One of Hedi Slimane’s most opulent shows! What did you all think of it? #LearnOnTikTok #Fashion #Celine #HediSlimane #art #foryou #style #design #fyp

♬ original sound – CULTED

Which one if your favourite? 😃❤️ check my profile for part 1 & 2! #TikTokfashion #cityfashion #style #vintage

♬ Dramophone – Caravan Palace

Event Coverage

In the days prior to COVID-19, events and shows were held at remote venues with limited audience numbers. Globalised lockdown measures have meant that many brands have had to go digital (if they hadn’t already before), and the short video layout of TikTok has proved a more than suitable platform for posting the highlights of seasonal shows. With Fashion Week winding down its second series of online shows, it’s become more essential for events organisers and brands to cultivate a strong online following. Fashion has taken the challenge head-on, with brands like Prada, Louis Vuitton, and Saint Laurent taking to live-streaming their shows on the app, making their events and collections more accessible to the public. Rather than a shiny VIP pass, all you need nowadays is TikTok and a good Wi-Fi connection.


#PradaFW21 translates intentions in search of new meanings. Music by Plastikman aka Richie Hawtin

♬ original sound – Prada

Opening the Networking Door Beyond Design and Modelling

While TikTok has been known to be advantageous for both designers and models, it’s also become a great resource for aspiring fashion writers and editors. Many young people can feel anxious or lost when it comes to starting a career in fashion journalism, but those already working in the industry have begun to create content that illustrates their experiences of getting to where they are now. TikTok personalities like Bella Gerard (@bellagerard), Austen Tosone (@austentosone), Tara Gonzalez (@taramariagonzalez), and Rebecca Shinners (@shinnersss) are great examples of accounts that aim to break down the editorial side of the fashion industry. These accounts have made TikTok a space that allows aspiring fashion journalists to find role models they can reach out to, while illustrating a more realistic depiction of what the industry is like.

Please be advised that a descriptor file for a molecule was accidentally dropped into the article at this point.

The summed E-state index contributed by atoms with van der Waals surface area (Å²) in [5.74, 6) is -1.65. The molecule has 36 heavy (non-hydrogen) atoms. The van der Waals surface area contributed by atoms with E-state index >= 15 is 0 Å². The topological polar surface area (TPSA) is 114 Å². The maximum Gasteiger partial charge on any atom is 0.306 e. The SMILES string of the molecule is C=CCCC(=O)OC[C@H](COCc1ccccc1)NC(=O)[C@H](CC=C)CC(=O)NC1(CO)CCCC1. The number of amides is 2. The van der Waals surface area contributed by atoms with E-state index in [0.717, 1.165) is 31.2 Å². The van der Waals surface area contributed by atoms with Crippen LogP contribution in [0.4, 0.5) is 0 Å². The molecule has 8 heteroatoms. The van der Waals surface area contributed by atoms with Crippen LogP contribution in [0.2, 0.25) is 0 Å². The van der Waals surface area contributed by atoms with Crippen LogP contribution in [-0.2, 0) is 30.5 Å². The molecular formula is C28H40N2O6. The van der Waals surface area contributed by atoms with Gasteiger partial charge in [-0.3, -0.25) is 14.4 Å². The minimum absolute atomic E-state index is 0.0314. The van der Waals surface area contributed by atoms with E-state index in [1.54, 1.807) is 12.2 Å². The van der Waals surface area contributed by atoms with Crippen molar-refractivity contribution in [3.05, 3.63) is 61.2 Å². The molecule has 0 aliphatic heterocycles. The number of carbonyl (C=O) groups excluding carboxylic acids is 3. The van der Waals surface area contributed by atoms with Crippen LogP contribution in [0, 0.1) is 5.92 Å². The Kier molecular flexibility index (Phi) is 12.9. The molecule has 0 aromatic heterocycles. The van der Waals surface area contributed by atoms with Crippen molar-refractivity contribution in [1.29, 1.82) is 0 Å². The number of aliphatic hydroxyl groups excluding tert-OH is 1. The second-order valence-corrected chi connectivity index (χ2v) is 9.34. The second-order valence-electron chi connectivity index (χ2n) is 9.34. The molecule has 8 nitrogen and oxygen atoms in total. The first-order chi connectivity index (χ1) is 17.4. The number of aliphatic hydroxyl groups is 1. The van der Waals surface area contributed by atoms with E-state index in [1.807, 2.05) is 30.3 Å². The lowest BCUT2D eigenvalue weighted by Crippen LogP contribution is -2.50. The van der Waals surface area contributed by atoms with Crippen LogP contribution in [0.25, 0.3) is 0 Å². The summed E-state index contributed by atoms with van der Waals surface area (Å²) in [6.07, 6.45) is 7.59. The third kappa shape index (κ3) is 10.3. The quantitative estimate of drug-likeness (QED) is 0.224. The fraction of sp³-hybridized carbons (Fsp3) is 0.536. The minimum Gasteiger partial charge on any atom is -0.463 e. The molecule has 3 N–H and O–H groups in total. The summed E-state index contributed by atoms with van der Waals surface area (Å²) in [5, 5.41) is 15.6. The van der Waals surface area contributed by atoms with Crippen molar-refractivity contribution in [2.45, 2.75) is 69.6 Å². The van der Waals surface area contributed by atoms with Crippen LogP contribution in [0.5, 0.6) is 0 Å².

Leading the Way for Sustainable Businesses

It’s no secret that younger generations are leading the way on sustainable practices, often taking to social media to raise awareness of certain issues. Over 60% of TikTok users are thought to be Gen Z, meaning they dominate a lot of the content the app produces. Much of this content centres around educating audiences on (and finding resolutions for) climate change, sustainability, and ethical practices. In terms of fashion, you can find many videos on TikTok that offer alternatives to fast fashion and waste – from where to go thrifting and how to upcycle your old clothes, to challenges like the denim bleaching and transforming bedsheets into dresses. TikTok’s favouring of small, independent businesses is also crucial to this wave of awareness, as it supports practices that are often grounded in slow and ethical manufacturing. Content creators like Lily Fulop (@mindful_mending) show followers how to reduce waste through upcycling while highlighting the more damaging practices of larger fashion corporations.

Words By Charlie Colville